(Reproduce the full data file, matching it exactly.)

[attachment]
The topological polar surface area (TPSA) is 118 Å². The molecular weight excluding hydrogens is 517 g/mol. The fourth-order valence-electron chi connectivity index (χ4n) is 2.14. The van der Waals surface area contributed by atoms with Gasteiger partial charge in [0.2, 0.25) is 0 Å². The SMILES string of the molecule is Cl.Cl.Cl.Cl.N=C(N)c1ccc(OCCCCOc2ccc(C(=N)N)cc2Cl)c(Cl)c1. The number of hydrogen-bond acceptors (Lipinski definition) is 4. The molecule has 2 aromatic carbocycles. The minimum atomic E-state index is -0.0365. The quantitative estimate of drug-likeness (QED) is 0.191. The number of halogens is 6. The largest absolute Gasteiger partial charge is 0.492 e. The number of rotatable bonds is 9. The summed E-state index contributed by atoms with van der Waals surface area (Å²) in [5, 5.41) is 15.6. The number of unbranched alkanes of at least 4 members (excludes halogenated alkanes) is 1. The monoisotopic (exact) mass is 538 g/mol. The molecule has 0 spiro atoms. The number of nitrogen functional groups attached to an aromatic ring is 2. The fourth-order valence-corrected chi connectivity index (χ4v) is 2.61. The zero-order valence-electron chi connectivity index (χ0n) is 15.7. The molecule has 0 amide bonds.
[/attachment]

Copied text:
The topological polar surface area (TPSA) is 118 Å². The molecular weight excluding hydrogens is 517 g/mol. The fourth-order valence-electron chi connectivity index (χ4n) is 2.14. The van der Waals surface area contributed by atoms with Gasteiger partial charge in [0.2, 0.25) is 0 Å². The SMILES string of the molecule is Cl.Cl.Cl.Cl.N=C(N)c1ccc(OCCCCOc2ccc(C(=N)N)cc2Cl)c(Cl)c1. The number of hydrogen-bond acceptors (Lipinski definition) is 4. The molecule has 2 aromatic carbocycles. The minimum atomic E-state index is -0.0365. The quantitative estimate of drug-likeness (QED) is 0.191. The number of halogens is 6. The largest absolute Gasteiger partial charge is 0.492 e. The number of rotatable bonds is 9. The summed E-state index contributed by atoms with van der Waals surface area (Å²) in [5, 5.41) is 15.6. The number of unbranched alkanes of at least 4 members (excludes halogenated alkanes) is 1. The monoisotopic (exact) mass is 538 g/mol. The molecule has 0 spiro atoms. The number of nitrogen functional groups attached to an aromatic ring is 2. The fourth-order valence-corrected chi connectivity index (χ4v) is 2.61. The zero-order valence-electron chi connectivity index (χ0n) is 15.7. The molecule has 0 amide bonds.